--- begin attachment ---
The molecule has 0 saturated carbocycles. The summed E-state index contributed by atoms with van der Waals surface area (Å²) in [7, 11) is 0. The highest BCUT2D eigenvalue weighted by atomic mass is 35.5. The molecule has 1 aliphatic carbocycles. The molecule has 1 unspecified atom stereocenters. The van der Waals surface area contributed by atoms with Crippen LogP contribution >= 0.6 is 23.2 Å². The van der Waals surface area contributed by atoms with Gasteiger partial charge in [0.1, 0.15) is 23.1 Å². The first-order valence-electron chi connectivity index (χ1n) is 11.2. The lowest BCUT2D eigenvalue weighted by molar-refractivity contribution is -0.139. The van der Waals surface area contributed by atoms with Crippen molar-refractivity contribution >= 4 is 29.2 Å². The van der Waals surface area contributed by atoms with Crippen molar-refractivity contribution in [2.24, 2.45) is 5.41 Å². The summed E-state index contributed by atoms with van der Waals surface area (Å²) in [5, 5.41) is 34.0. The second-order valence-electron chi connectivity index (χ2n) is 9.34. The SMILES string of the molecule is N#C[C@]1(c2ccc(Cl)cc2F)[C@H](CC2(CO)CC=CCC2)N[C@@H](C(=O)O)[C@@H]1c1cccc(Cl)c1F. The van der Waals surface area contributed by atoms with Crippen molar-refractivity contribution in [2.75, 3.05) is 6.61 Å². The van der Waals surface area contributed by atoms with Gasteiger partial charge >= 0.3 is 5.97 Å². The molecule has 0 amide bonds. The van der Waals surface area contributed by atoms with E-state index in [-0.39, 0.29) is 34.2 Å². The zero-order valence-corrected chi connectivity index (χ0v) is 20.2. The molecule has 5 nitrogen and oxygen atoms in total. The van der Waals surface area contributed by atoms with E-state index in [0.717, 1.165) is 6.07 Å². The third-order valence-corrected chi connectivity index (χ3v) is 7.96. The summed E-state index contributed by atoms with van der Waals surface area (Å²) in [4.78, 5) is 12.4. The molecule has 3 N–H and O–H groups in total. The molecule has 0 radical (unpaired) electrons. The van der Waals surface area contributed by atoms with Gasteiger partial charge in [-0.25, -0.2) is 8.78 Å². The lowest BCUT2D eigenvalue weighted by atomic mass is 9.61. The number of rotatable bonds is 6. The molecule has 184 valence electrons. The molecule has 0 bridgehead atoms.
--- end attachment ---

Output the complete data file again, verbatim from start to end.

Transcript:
The molecule has 0 saturated carbocycles. The summed E-state index contributed by atoms with van der Waals surface area (Å²) in [7, 11) is 0. The highest BCUT2D eigenvalue weighted by atomic mass is 35.5. The molecule has 1 aliphatic carbocycles. The molecule has 1 unspecified atom stereocenters. The van der Waals surface area contributed by atoms with Crippen LogP contribution >= 0.6 is 23.2 Å². The van der Waals surface area contributed by atoms with Gasteiger partial charge in [0.1, 0.15) is 23.1 Å². The first-order valence-electron chi connectivity index (χ1n) is 11.2. The lowest BCUT2D eigenvalue weighted by molar-refractivity contribution is -0.139. The van der Waals surface area contributed by atoms with Crippen molar-refractivity contribution >= 4 is 29.2 Å². The van der Waals surface area contributed by atoms with Crippen molar-refractivity contribution in [2.24, 2.45) is 5.41 Å². The summed E-state index contributed by atoms with van der Waals surface area (Å²) in [5, 5.41) is 34.0. The second-order valence-electron chi connectivity index (χ2n) is 9.34. The SMILES string of the molecule is N#C[C@]1(c2ccc(Cl)cc2F)[C@H](CC2(CO)CC=CCC2)N[C@@H](C(=O)O)[C@@H]1c1cccc(Cl)c1F. The van der Waals surface area contributed by atoms with Crippen molar-refractivity contribution in [2.75, 3.05) is 6.61 Å². The van der Waals surface area contributed by atoms with Gasteiger partial charge >= 0.3 is 5.97 Å². The molecule has 0 amide bonds. The van der Waals surface area contributed by atoms with E-state index in [-0.39, 0.29) is 34.2 Å². The zero-order valence-corrected chi connectivity index (χ0v) is 20.2. The molecule has 5 nitrogen and oxygen atoms in total. The van der Waals surface area contributed by atoms with E-state index in [0.717, 1.165) is 6.07 Å². The third-order valence-corrected chi connectivity index (χ3v) is 7.96. The summed E-state index contributed by atoms with van der Waals surface area (Å²) in [4.78, 5) is 12.4. The molecule has 3 N–H and O–H groups in total. The molecule has 0 radical (unpaired) electrons. The van der Waals surface area contributed by atoms with Gasteiger partial charge in [-0.25, -0.2) is 8.78 Å². The lowest BCUT2D eigenvalue weighted by atomic mass is 9.61. The number of rotatable bonds is 6. The molecule has 184 valence electrons. The molecule has 0 bridgehead atoms.